As the upper Midwest’s population of deer ticks expands and spreads, Marshfield Clinic researchers continue to look for ways to more quickly identify tick-borne diseases like Lyme disease, anaplasmosis and babesiosis.
They’ve turned to molecular tests that focus on DNA, the genetic code found in all living things. But in this case, it’s not human DNA, as you might expect, but rather the DNA of the infecting organisms.
DNA tests offer advantages
“Our new DNA-based testing methods are far more accurate and faster than older blood tests,” said Dr. Thomas Fritsche, a Marshfield Clinic pathologist and head of the Clinical Microbiology Section. “Patients can get the appropriate treatment sooner and get well faster.”
“While we still use a traditional antibody test for Lyme disease, we now also offer DNA-based tests for anaplasmosis and babesiosis,” said Dr. Timothy Uphoff, head of the Molecular Pathology Section of Marshfield Labs. “These tests are more sensitive, rapid and offer a definitive answer for either the presence or absence of the infecting organism.”
Dr. Anna Schotthoefer and other members of the Integrated Research and Development Laboratory at Marshfield Clinic Research Institute (MCRI) have collaborated with Fritsche and Uphoff on several tick-borne disease studies that have resulted in new test development.
“We couldn’t have developed our diagnostic tests for patient use without MCRI,” said Fritsche, who has collaborated with Schotthoefer and Uphoff on several published papers and national meeting presentations. This information has furthered understanding of these diseases.
Difficult to find and treat
Work is still being done to develop a reliable diagnostic test that detects the DNA of the bacterium that causes Lyme disease. Lyme disease is the most common and well-known of the three tick-borne diseases in Wisconsin, but it is often difficult to identify because symptoms vary and don’t appear until three to 10 days after a tick bite. It sometimes starts with a bulls-eye or dusky red, round rash followed by flu-like illness. The disease commonly progresses to severe fatigue, joint pain and swelling, among other symptoms, if not treated early. Often the patient has no memory of having been bitten by a tick.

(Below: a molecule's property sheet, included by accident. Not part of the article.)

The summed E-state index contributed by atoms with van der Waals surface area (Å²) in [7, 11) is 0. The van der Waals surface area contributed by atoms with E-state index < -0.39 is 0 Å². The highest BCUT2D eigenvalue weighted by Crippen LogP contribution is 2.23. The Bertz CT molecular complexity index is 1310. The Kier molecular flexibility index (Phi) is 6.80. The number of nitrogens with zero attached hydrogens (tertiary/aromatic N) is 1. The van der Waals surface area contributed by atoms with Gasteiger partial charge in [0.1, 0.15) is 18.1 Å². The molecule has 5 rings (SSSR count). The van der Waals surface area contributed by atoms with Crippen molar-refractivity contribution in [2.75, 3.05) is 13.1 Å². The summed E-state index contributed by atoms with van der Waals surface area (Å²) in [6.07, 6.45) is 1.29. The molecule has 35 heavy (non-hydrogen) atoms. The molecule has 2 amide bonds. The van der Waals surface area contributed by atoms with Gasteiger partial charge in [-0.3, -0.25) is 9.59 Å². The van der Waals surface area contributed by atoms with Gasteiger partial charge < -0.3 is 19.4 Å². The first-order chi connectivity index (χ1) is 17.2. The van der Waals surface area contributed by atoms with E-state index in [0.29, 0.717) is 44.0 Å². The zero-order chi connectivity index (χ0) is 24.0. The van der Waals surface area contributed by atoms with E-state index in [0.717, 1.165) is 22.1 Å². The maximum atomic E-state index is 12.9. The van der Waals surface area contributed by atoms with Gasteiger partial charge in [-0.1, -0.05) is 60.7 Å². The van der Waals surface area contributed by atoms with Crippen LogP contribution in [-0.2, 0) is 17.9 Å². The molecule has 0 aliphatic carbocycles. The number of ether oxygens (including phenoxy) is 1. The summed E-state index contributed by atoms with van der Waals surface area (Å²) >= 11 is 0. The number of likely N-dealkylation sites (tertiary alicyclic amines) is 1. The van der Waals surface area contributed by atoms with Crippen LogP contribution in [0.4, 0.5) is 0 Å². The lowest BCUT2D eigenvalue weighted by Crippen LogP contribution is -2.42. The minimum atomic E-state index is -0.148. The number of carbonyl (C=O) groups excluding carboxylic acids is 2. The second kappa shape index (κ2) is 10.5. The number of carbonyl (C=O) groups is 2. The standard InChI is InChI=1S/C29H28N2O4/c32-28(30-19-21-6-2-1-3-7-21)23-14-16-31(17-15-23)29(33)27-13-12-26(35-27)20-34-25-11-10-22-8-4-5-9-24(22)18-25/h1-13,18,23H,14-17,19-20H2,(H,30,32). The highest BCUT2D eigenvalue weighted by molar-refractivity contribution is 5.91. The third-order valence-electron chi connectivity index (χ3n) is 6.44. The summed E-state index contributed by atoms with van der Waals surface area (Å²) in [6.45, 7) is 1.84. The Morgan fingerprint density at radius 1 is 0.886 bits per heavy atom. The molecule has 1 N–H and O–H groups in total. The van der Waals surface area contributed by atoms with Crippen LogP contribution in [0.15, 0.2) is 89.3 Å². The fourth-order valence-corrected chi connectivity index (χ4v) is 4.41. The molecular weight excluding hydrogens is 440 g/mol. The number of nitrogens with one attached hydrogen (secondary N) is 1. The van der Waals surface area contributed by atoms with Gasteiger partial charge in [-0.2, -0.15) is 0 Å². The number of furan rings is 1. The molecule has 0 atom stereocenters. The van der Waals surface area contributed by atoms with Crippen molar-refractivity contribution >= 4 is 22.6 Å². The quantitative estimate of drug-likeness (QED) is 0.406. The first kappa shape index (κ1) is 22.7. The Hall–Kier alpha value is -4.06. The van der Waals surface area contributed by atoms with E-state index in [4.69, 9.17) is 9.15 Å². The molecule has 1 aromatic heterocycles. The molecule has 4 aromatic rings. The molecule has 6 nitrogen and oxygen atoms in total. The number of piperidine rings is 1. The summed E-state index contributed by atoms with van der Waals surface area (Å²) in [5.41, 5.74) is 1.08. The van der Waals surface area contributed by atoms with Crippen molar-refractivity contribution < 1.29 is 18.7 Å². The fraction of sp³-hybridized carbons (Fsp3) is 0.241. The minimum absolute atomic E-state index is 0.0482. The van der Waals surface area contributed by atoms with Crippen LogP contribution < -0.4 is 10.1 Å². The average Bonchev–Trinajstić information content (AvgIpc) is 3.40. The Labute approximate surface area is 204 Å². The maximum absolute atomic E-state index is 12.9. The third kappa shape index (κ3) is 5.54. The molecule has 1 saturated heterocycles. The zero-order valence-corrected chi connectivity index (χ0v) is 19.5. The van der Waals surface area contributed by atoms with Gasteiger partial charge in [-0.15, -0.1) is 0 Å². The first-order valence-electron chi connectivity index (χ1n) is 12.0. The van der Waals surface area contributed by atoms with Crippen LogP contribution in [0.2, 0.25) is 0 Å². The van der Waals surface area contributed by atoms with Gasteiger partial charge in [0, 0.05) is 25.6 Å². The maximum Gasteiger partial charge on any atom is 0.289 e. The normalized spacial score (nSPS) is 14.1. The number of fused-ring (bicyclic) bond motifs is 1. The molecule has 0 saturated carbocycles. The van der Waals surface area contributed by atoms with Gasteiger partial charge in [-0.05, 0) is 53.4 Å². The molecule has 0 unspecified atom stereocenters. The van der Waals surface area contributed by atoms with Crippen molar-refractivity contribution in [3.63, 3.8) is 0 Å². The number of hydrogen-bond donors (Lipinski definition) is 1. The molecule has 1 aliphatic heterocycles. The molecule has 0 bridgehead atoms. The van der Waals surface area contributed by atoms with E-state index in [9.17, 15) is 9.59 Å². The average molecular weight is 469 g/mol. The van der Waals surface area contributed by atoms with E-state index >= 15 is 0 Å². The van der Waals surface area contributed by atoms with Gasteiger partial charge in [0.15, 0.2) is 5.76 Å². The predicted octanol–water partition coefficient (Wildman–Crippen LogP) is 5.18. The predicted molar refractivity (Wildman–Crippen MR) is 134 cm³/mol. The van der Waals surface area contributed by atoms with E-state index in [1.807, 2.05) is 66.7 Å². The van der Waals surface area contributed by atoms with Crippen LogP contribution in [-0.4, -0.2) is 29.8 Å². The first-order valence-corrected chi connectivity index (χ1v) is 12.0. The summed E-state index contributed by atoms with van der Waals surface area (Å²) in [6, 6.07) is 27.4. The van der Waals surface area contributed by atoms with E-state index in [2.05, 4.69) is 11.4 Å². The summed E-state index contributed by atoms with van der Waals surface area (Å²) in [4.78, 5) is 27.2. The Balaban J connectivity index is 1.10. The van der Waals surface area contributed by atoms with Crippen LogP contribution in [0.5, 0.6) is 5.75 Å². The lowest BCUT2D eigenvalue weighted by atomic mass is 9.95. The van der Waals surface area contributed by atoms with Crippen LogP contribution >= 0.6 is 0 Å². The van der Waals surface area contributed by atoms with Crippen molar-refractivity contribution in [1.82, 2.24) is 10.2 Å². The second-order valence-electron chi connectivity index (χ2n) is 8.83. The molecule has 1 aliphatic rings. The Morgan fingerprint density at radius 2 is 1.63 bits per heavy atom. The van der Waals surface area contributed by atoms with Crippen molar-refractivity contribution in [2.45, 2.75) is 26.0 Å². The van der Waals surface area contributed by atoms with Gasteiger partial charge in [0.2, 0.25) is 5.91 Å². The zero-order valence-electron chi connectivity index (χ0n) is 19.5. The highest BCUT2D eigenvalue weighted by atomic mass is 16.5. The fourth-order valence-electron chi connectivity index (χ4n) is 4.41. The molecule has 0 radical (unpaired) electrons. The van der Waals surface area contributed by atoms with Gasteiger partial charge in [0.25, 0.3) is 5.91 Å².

According to Schotthoefer, the tiny deer tick – much smaller and harder to find than a wood tick – has spread across most of Wisconsin, perhaps because of milder winters in recent years.
She urges anyone working or playing in the woods to take the usual precautions of keeping skin covered with long pants, socks and long sleeves and perform thorough checks for attached ticks after spending time outdoors.
Use a repellent, preferably containing DEET, picaridin, IR3535 or oil of lemon eucalyptus, to repel ticks and mosquitoes.
Care My Way® may be able to help prevent Lyme disease if you do have a tick bite. Download the app to get started.
You may be able to help
If you are diagnosed with early stages of Lyme disease and live in the Midwest, you may be able to participate in research at MCRI to help develop better tests and treatment for Lyme disease. For more information, contact Lisa Larson, MCRI clinical research coordinator, at 715-389-5738.[button-208 url=”https://www.marshfieldclinic.org/giving/support-research” target=”_blank” position=”center”]Donate to Research[/button-208]